Please use this identifier to cite or link to this item: http://hdl.handle.net/1893/30391
Appears in Collections:History and Politics Journal Articles
Peer Review Status: Refereed
Title: Early evidence of the impact of preindustrial fishing on fish stocks from the mid-west and southeast coastal fisheries of Scotland in the 19th century
Author(s): Jones, Peter
Cathcart, Alison
Speirs, Douglas C
Contact Email: a.m.cathcart@stir.ac.uk
Keywords: British fisheries
environmental history
historical ecology
overfishing
Issue Date: May-2016
Citation: Jones P, Cathcart A & Speirs DC (2016) Early evidence of the impact of preindustrial fishing on fish stocks from the mid-west and southeast coastal fisheries of Scotland in the 19th century. ICES Journal of Marine Science: Journal du Conseil, 73 (5), pp. 1404-1414. https://doi.org/10.1093/icesjms/fsv189
Abstract: In recent years, historical ecologists have turned their attention to the long-term impact of fishing on coastal marine ecosystems in the North Atlantic. Through the examination of non-traditional sources, scientists and scholars are beginning to piece together a clearer picture of ecosystem change over centuries of anthropogenic influence. One aspect of this long-term approach is that data are being recovered from some surprising sources, and, when placed alongside other evidence, are being used to create models of change through time where previously none would have been thought possible. Taking its lead from this work, our research takes a mixed approach to the history of Scotland's regional fisheries in the 19th century, combining the anecdotal evidence of fishers to parliamentary commissions of enquiry with data relating to landings and fishing effort which were gathered by the United Kingdom Fishery Board from 1809 onwards. As a result, it has been possible to calculate catch per unit effort (cpue) for the period between 1845 and the mid-1880s which, when placed alongside the direct evidence of fishers, lead to some unexpected conclusions. In particular, we demonstrate that inshore stocks of commercial whitefish appear to have been in decline by the mid-1850s in some areas, many years before the widespread adoption of beam trawling in Scotland; and we conclude that the most likely reason for this decline is the rapid intensification of fishing from open boats using the traditional techniques of handlines and longlines.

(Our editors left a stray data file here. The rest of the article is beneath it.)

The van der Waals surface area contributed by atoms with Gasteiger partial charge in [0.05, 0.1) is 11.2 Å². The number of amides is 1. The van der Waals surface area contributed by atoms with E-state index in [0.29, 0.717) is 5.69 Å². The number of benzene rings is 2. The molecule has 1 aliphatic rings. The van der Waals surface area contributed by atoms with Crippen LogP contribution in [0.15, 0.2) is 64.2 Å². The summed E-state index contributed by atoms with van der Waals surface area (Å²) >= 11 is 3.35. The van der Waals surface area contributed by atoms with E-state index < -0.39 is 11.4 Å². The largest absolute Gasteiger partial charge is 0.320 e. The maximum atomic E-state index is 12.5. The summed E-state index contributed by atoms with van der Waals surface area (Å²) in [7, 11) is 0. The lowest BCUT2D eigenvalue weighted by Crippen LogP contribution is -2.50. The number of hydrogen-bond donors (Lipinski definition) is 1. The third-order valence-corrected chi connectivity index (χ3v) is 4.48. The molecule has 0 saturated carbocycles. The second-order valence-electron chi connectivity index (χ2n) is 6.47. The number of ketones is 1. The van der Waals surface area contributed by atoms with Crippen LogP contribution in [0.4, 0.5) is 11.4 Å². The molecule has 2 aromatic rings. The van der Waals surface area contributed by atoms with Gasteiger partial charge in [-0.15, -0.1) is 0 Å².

DOI Link: 10.1093/icesjms/fsv189
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